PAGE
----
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Issue 5, 2006
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Environmentally sustainable production of cellulose-based superabsorbent hydrogels

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The development of new products and materials, especially those which are non-petrolchemical reserves and based on renewable organic resources, using innovative sustainable processes is nowadays of increasing interest and deserves the attention of both academic and industrial research. Cellulose and its derivatives, as renewable organic resources, have been used to synthesize novel superabsorbent hydrogels. Although the production of cellulose is one of the causes connected to deforestation, the production of suitably engineered cellulose superabsorbent hydrogel materials has been proposed to preserve water in typically arid areas in the world. Paradoxically, divinylsulfone (DVS), a small di-functional highly toxic molecule, was used as a crosslinker for the preparation of the hydrogel. An environmentally sustainable heterogeneous TiO2 photo-catalysed process has been performed in order to achieve the detoxification (and a possible re-use) of washing waters deriving from the purification process carried out after the synthesis of a bio-degradable cellulose based superabsorbent hydrogel. The main species present in the washing water was DVS. DVS is a well known toxic agent and it was efficiently removed along with the unreacted polymers and oligomers by irradiating the washing waters in the presence of suspended polycrystalline TiO2. The photoprocess was studied not only by monitoring the total organic carbon (TOC) present in the solution but also by following the evolution of sulfate anions.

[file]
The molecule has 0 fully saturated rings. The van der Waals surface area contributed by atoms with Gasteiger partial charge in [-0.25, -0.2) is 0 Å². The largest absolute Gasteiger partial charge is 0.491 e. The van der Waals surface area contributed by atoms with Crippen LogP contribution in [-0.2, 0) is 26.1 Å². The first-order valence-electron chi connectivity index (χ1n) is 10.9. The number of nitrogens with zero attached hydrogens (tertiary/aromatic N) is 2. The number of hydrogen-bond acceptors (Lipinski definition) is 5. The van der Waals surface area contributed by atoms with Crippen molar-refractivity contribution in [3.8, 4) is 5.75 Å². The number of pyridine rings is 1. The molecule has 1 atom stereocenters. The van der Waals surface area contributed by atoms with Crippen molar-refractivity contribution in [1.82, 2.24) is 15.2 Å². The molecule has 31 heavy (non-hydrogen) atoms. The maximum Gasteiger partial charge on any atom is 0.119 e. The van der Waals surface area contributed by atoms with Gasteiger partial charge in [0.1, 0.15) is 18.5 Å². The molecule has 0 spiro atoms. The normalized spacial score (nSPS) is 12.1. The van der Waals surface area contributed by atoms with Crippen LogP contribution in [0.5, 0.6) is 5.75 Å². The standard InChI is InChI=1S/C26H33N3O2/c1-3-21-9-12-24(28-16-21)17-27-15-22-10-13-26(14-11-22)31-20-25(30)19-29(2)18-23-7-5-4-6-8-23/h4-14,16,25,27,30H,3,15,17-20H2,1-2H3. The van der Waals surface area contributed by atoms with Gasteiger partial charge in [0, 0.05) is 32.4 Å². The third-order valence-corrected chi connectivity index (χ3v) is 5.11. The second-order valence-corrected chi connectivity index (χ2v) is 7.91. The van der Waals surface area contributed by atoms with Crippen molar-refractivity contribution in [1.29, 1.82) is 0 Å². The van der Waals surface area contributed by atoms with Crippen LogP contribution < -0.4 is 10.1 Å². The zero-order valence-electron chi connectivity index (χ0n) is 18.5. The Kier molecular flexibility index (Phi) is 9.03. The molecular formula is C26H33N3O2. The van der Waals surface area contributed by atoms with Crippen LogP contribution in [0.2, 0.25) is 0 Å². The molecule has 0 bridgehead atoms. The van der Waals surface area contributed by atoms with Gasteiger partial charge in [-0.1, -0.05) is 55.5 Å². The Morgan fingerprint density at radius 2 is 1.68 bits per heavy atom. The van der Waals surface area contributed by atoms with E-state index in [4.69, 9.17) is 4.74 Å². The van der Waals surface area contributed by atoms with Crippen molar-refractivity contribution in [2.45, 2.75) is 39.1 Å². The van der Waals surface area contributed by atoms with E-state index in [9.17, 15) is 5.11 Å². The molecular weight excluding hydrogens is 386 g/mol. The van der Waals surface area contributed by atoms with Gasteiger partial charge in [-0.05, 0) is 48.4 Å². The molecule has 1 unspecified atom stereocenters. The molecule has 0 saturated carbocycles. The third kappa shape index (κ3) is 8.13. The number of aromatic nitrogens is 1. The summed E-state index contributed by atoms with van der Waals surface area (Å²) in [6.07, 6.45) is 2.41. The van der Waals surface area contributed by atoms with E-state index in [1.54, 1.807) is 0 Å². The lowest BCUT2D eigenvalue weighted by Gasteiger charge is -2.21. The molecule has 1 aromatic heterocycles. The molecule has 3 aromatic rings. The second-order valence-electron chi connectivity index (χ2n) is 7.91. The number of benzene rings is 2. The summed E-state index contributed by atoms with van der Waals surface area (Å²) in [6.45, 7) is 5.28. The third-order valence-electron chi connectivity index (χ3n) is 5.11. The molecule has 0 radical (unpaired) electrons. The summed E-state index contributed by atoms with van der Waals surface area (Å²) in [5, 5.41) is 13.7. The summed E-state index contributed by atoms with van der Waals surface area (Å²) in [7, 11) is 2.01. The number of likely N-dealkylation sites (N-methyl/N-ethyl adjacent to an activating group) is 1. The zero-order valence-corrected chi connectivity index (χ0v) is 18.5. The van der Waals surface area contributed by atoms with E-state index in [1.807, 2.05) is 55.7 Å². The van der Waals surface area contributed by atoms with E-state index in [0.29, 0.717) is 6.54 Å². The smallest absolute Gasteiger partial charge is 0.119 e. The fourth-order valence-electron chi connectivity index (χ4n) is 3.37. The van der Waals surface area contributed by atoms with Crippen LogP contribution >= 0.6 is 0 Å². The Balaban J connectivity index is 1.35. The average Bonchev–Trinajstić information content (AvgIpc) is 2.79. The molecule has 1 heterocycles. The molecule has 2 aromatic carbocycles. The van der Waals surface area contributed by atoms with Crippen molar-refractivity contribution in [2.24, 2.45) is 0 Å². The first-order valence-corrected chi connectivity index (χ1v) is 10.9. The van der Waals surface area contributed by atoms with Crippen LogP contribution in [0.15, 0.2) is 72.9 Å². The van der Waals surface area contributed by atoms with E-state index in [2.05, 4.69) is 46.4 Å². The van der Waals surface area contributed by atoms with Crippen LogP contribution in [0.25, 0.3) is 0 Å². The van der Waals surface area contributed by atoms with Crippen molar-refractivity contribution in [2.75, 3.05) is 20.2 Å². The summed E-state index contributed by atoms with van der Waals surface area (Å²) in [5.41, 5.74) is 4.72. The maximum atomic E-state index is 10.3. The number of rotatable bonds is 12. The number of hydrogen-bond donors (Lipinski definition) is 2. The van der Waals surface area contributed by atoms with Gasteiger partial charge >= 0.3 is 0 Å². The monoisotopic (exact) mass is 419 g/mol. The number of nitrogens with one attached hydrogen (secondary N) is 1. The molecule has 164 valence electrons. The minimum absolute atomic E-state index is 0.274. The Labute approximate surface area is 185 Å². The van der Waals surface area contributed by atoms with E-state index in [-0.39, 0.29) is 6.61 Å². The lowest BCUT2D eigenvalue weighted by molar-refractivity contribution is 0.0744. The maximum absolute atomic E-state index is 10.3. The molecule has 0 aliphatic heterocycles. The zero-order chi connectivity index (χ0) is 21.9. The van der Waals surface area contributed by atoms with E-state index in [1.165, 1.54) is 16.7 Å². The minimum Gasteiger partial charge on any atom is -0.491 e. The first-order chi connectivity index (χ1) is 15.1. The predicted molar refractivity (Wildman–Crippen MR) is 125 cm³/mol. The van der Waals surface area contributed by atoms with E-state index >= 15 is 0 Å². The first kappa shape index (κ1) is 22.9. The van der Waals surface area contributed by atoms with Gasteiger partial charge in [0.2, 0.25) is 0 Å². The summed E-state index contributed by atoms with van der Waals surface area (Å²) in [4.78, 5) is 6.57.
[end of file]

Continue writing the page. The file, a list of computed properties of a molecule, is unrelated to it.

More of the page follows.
Graphical abstract: Environmentally sustainable production of cellulose-based superabsorbent hydrogels

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Publication details

The article was received on 26 Oct 2005, accepted on 28 Feb 2006 and first published on 17 Mar 2006

Article type: Paper
DOI: 10.1039/B515247J
Citation: Green Chem., 2006,8, 439-444

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    Environmentally sustainable production of cellulose-based superabsorbent hydrogels

    G. Marcì, G. Mele, L. Palmisano, P. Pulito and A. Sannino, Green Chem., 2006, 8, 439
    DOI: 10.1039/B515247J

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